Doctor Who: This? All Really Diversion from the Interesting Story
Right, one thing out of the way upfront: that two-second clip of John Simm’s Master at the end of the Next Week On was, without a doubt, the best part of the season to date, and if anyone was temporarily deafened by the high-pitched keening shriek emanating from my flat, I can only offer my condolences and earplugs. Slap some bread around him and call him a sandwich; hammy John Simm is back, and I can’t fucking wait.
In the meantime, let’s twiddle our fingers and find something to fill the week to his return – uh, there was that article I wrote this week about the female Doctor argument….oh, I know, we can talk about this week’s episode, The Eaters of Light.
In all fairness, that’s not going to take long, because most of the stuff I have to say about this episode is stuff I’ve said before over the course of this season. Set in Roman-invaded Scotland, Bill and the Doctor split off in an attempt to discover what had happened to the famous Ninth legion (shout out to all my undersocialised prepubescent compadres who were obsessed with the Eagle of the Ninth book/radio play) after they apparently vanished into the mists of Aberdeen. Of course, it’s swiftly revealed to be the work of an inter-dimensional beastie (far from timourous, for what it’s worth, though pretty sleekit) and the Doctor, Bill, and Assorted Supporting Characters must work together to stop it.
Now, I like me a good history-based story – the show was created, after all, to teach kiddies about the past, and this episode fits nicely into that. And boy, was it nice to have a historical episode that wasn’t just some thin excuse to use the Victorian London sets that the show must have a timeshare in or some shit, with the windswept Scottish moors forming a beautiful backdrop for an episode steeped in myth and legend. The story, too – written by the almost comedically Scottishly named Rona Munro – was solid, and at least hung together without the usual requisite half-hour of “but why…?” and “how did…?” that follows most DW episodes these days. Honestly, I did like a lot of stuff about this episode, especially the ending, which drew to a close with a quiet emotional punch and without the Doctor stepping in to wave his arms about and remind everyone that he’s the most important man in the universe who’s ever lived. I mean, I hate to give an episode credit for just being a coherent story that didn’t rely on a frustrating maguffin to save the day, but this is the kind of thing that this season just hasn’t been able to do consistently or indeed at all till this point. So…hurrah for improvement, even if that improvement just pulls the show back to mediocrity, I guess?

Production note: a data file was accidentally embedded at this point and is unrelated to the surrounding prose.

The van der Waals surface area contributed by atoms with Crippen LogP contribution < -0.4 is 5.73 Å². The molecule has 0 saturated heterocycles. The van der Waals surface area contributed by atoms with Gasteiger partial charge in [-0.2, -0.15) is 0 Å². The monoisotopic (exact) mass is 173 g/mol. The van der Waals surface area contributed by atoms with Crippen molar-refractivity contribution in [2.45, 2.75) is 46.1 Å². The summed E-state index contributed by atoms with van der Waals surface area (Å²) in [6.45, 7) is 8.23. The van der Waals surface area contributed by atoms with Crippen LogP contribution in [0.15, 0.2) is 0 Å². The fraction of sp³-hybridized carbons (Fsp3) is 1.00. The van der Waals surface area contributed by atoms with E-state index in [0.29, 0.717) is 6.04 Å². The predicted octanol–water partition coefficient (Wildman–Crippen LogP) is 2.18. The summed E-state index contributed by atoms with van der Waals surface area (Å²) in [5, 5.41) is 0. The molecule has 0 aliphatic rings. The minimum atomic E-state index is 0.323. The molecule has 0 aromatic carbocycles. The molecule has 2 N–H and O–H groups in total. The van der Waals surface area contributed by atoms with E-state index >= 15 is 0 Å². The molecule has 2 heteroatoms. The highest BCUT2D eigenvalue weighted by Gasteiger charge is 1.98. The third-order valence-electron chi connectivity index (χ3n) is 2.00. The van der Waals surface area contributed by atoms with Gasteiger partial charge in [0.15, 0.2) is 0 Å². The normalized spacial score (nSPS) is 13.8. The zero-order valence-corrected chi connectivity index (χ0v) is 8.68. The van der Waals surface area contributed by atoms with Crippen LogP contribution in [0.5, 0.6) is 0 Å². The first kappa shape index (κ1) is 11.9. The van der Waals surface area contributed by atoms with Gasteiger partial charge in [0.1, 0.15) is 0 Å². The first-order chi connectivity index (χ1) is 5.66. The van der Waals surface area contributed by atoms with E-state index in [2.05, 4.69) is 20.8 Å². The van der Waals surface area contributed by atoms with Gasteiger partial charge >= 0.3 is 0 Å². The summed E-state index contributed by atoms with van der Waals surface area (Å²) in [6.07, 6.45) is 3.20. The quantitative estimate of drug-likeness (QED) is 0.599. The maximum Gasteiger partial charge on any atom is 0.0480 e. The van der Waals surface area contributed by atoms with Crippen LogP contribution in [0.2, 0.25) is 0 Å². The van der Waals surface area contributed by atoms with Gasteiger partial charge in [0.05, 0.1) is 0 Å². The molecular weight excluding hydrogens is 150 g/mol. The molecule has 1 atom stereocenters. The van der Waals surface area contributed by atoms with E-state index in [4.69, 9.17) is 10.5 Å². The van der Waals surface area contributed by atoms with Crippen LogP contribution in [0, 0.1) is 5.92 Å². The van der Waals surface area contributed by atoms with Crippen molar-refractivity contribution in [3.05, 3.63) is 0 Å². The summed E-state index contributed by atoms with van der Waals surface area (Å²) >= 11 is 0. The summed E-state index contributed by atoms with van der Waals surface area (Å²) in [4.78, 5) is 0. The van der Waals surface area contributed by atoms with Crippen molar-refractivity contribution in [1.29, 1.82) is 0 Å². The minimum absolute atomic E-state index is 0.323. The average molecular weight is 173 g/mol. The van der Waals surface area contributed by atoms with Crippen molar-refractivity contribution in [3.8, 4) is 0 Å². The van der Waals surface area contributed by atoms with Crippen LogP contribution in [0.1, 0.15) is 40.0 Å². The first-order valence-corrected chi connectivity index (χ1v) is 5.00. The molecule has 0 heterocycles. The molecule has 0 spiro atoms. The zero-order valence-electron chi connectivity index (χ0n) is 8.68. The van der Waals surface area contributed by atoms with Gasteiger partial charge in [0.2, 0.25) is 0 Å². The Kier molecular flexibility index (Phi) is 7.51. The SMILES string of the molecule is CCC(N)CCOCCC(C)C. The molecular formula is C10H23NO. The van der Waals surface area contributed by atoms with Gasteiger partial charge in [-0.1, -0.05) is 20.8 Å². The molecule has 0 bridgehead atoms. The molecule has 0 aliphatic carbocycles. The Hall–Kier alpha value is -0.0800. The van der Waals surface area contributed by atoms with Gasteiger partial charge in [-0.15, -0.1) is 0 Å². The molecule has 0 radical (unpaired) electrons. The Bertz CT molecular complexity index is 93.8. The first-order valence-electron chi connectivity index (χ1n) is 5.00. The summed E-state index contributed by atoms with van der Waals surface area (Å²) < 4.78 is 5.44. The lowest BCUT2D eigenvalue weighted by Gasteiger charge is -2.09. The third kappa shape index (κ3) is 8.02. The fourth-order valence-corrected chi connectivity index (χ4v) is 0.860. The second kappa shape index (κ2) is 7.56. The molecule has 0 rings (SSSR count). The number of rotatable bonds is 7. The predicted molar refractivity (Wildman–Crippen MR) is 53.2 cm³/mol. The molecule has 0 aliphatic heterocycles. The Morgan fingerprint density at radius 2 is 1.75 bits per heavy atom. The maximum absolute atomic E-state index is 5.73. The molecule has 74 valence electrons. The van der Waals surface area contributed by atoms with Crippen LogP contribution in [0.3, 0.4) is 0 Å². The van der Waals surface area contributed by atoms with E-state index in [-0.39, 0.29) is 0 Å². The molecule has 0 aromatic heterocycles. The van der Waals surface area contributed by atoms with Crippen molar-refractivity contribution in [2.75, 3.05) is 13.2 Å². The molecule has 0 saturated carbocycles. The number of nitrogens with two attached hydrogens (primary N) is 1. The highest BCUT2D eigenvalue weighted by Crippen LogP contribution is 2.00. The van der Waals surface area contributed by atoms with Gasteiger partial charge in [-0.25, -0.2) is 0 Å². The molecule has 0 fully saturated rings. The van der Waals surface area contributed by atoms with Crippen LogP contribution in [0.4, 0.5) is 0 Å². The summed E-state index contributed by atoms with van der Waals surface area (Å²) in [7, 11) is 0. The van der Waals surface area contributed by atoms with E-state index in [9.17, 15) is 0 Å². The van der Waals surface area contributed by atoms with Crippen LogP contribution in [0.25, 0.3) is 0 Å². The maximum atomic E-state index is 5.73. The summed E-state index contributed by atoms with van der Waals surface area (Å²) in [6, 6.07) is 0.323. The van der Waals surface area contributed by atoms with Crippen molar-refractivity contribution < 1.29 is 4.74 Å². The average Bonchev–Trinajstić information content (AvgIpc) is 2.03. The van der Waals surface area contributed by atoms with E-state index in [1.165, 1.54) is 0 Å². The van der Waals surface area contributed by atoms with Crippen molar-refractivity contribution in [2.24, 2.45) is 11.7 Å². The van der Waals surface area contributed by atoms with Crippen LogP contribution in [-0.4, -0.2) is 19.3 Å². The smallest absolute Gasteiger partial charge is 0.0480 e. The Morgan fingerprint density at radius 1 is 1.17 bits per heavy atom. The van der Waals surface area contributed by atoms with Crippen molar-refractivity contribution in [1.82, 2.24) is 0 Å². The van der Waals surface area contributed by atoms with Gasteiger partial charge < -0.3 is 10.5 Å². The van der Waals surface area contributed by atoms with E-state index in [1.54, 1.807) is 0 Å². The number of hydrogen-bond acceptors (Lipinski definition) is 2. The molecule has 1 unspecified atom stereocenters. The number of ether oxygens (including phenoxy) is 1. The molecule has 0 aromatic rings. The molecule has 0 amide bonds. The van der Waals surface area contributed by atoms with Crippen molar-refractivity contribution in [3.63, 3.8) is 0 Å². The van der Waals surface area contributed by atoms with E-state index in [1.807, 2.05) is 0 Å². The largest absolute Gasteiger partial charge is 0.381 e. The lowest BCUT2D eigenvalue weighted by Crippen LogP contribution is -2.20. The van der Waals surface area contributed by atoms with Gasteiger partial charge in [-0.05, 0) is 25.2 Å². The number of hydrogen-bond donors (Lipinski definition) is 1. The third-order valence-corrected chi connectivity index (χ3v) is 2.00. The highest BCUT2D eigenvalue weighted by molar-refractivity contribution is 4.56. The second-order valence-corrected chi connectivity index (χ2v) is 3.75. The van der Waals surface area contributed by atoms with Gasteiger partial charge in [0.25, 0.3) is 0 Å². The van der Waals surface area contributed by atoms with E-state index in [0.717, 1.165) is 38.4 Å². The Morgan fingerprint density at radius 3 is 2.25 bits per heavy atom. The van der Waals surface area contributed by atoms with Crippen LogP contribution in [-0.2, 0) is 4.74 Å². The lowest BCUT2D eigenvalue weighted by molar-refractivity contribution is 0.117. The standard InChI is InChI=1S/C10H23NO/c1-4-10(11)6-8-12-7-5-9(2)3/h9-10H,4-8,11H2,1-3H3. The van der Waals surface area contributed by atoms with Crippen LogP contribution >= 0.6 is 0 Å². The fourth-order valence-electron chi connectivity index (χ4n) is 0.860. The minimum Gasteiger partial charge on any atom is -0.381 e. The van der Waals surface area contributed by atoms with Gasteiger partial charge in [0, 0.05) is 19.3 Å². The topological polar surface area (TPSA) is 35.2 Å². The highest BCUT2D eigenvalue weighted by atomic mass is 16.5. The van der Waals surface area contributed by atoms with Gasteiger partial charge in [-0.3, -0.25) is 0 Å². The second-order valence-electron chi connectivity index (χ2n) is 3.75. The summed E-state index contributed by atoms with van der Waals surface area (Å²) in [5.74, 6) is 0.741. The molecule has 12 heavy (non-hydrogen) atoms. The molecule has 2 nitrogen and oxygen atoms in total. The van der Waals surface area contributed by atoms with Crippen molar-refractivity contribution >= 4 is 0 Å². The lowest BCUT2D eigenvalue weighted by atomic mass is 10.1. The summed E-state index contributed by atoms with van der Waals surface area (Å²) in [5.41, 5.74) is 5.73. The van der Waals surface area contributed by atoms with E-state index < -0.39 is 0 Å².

Ach, but there was so much I didn’t care for in this episode either. The monster looked like a cutprice Digimon (and considering they’re cutprice Pokemon, that’s saying something), with the CGI stretched so thin that I couldn’t help but wonder why they didn’t hold back on it’s screentime a little bit. The supporting cast were pretty bloody awful, honestly, looking like they’d been ushered straight from a drama school rejects pile and into this episode. And, while the story actually hung together and was coherent, that didn’t mean it was particularly compelling, and took a few weird, clunky diversions that didn’t seem to fit too well – a scene where the Roman soldiers discussed their sexualities in some detail, while pleasingly inclusive, felt out of place.
The best bit of the episode came towards the end, as Missy emerged from the Tardis to reveal that she and the Doctor seemed to have come to some agreement about her place in the team. The Doctor and her shared a genuinely fantastic scene as the story drew to a close, when Missy tries to figure out whether she’s crying to manipulate or because she’s actually moved. Her and the Doctor share a brief moment together, an uncertain one, as they both try to navigate their places in each other’s lives after everything they’ve both been through and everything they’ve inflicted on each other. Capaldi and Gomez were on form, and it was a surprisingly quiet moment for a season that has all but dropped it’s trousers and shat on the living room table. All it did was underline the fact that this is what we should have been seeing more of throughout the series – in fact, looking back, it feels like most of the relentlessly mediocre storylines have simply been there as absurd padding to this story. This plot, the one that revolves around Missy and her potential redemption and the Doctor’s part in that – that’s damn compelling television. It seems like we’re finally getting somewhere with that story next week, but I’m not sure if that’s too little too late give the ten episodes of shite-to-passable nonsense we’ve been forced to get through in support of it.
Again, all I can say about this season is that it’s been forgettable – even this episode, which was certainly one of the stronger entries, is already fading from my mind and I have no urge to go watch it again to remind myself. With the extra six months it took to come up with this season, I just can’t concieve of what they were spending that time on – relentlessly haranguing John Simm with calls until he agreed to come back because they sat down and realized they were plum out of ideas? I expected something absurdly over-the-top for Steven Moffat’s final season, and instead, I’ve been handed muted, lazy, punishingly boring rubbish. Roll on the finale: let’s see what they can do in two episodes to turn this season around.
And what’s that: the Cyberman, back again? I’ll have you yet, Moffat.
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